MARLY CEDENO REYES (Venezuela) said in recent years, it had become clear that debates on sustainable development must include discussions on women, gender equality and harmonious social development between men and women.  Authentic citizenship that would guarantee the fair exercise of power for all men and women must be the ultimate goal.  Venezuela’s Constitution guaranteed equality, and the National Institute for Women had undertaken several progressive initiatives, including the establishment of a women’s bank and banking network, and enhanced training programmes that would allow women to participate more effectively in the economic sphere.

        She said that coordinated government programmes throughout the country had promoted a 'Fifty-Fifty’ campaign that aimed at increasing and maintaining gender equality at all levels and in all spheres, particularly health and education.  It was also important to consider policies that affected rural and indigenous populations.  To that end, the National Institute had appointed a commission on the rights of rural women in order to ensure participation at regional and local levels.  The Government had also approved legislation on violence against women and the family.  The main objective was to coordinate efforts to identify and punish those who committed violent acts.  That agency had also created programmes that treated victims of violence.  The Constitution’s legal framework also included the fundamental right to health.  Venezuela’s commitment of the advancement of women was firm at national and international levels, and its efforts were broadly reflective of the outcomes of the Fourth World Conference on Women and “Women 2000”.

ASENACA ULUIVITI (Fiji) said working women in Fiji, including in rural areas, were still concentrated in relatively low-skilled, gender stereotyped occupations.  Her country had not seen a reflection of the positive trends that had been highlighted in the Secretary-General's report.  It did not, however, agree with the report's observation that women workers still often were exposed to unhealthy or hostile working conditions in all sectors.  The new phenomenon of women migrant workers in Fiji highlighted weaknesses and vulnerabilities for both sides.  As the receiving country, Fiji was ill prepared for the needs and vulnerabilities of those women.  No infrastructure was in place to guard their specific concerns.  Fiji faced great difficulty in compiling relevant information due to the women migrant workers' own reluctance to share needed information.

Current labour reforms, she said, aimed to raise working conditions and equal opportunities for women and men.  Work had begun by Ministries to explore ways to encourage women's entry into male stereotyped professions or vocations.  There had been many gains for women, some profound and some superficial.  All gains made a difference.  Yet the patterns of marginalization and victimization of women continued because of entrenched structural and attitudinal barriers.  Fiji women were greatly affected by the political crisis in 2000.  Fiji women were also instrumental in maintaining peaceful vigils, non-violent and conciliatory initiatives in a crisis that divided the nation.

IRMA TOBING-KLEIN (Suriname) said it was the duty of the international community to develop concrete strategies to ensure decent lives and the realization of human rights, including the right to development, for all persons. Suriname, she said, had made great strides in the area of gender equality.  Those advances had been made partly because of the broad participation of women in the central government.  Suriname had created a National Centre for Gender Policy, which had been tasked with the duty to engage women’s organizations and to coordinate gender-related activities.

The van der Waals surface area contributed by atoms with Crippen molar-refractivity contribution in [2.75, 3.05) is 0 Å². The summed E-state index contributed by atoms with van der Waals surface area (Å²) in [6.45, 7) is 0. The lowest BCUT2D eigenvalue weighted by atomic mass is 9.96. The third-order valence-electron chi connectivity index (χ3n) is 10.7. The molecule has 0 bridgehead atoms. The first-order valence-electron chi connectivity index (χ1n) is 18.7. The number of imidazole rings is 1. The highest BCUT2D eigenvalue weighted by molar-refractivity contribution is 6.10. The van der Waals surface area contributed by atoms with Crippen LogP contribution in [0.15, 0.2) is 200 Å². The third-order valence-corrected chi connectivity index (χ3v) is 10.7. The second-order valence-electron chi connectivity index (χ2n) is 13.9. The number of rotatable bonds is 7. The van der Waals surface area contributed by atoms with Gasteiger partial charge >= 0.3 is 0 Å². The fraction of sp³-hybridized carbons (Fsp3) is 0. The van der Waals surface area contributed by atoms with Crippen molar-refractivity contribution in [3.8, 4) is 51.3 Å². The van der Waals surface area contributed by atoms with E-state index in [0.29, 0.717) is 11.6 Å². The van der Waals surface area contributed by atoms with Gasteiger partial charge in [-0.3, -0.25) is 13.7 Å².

She went on to say that other efforts to improve the situation of women in her country had already showed significant gains.  Among those was a gender mainstreaming programme, established in collaboration with UNIFEM, which had been developed for training programmes on gender and gender mainstreaming and skills for civil servants. 

Arrangements had also been made for a regional programme with Aruba and the Netherlands Antilles, which included workshops on women in leadership, women and education and women and the media, among others.  She said that one category of women that deserved special attention was that of older women.  It was essential to realize that since there was a greater risk for women to fall into poverty than men, elderly women would be particularly vulnerable.  In that regard, her delegation was preparing a draft resolution on “the need for special consideration of the situation of older women.”

MADINA JARBUSSYNOVA (Kazakhstan) said the advancement of women had always been a priority for her Government.  Kazakhstan joined more than 20 international conventions and agreements, including the United Nations Convention on the Elimination of All Forms of Discrimination against Women and the Convention on Political Rights of Women.  Her Government was committed to observing all the principles and commitments in those documents.  In accordance with the long-term strategy of the country, effective mechanisms were being developed to increase women's integration in social and political life, and to expand their representation at decision-making levels.  The mandate of the National Commission on Family and Women's Affairs was to adopt a National Action Plan for Improving the Status of Women.  The provisions adopted in the plan were drafted with the help of non-governmental organizations.

But, she said, one of the serious concerns of her Government was women's health.  In Kazakhstan, the health index for women was only 30 per cent, and in some regions, it was only 20 per cent or less.  Two-thirds of women were suffering from anemia.  There was an increase in  breast cancer rates, which resulted in a significant increase in women's mortality rates from the disease.  That was to a great degree attributed to the nuclear tests on the Semipalatinsk site, and the Aral ecological catastrophe.  Her Government was taking all possible measures to improve the situation in health care, but there were difficulties.  Kazakhstan expressed its gratitude and appreciation to all organizations and programmes of the United Nations system for the assistance provided to her country.  But, at the same time, a widening of the activities were expected, and new projects would have to be elaborated and implemented.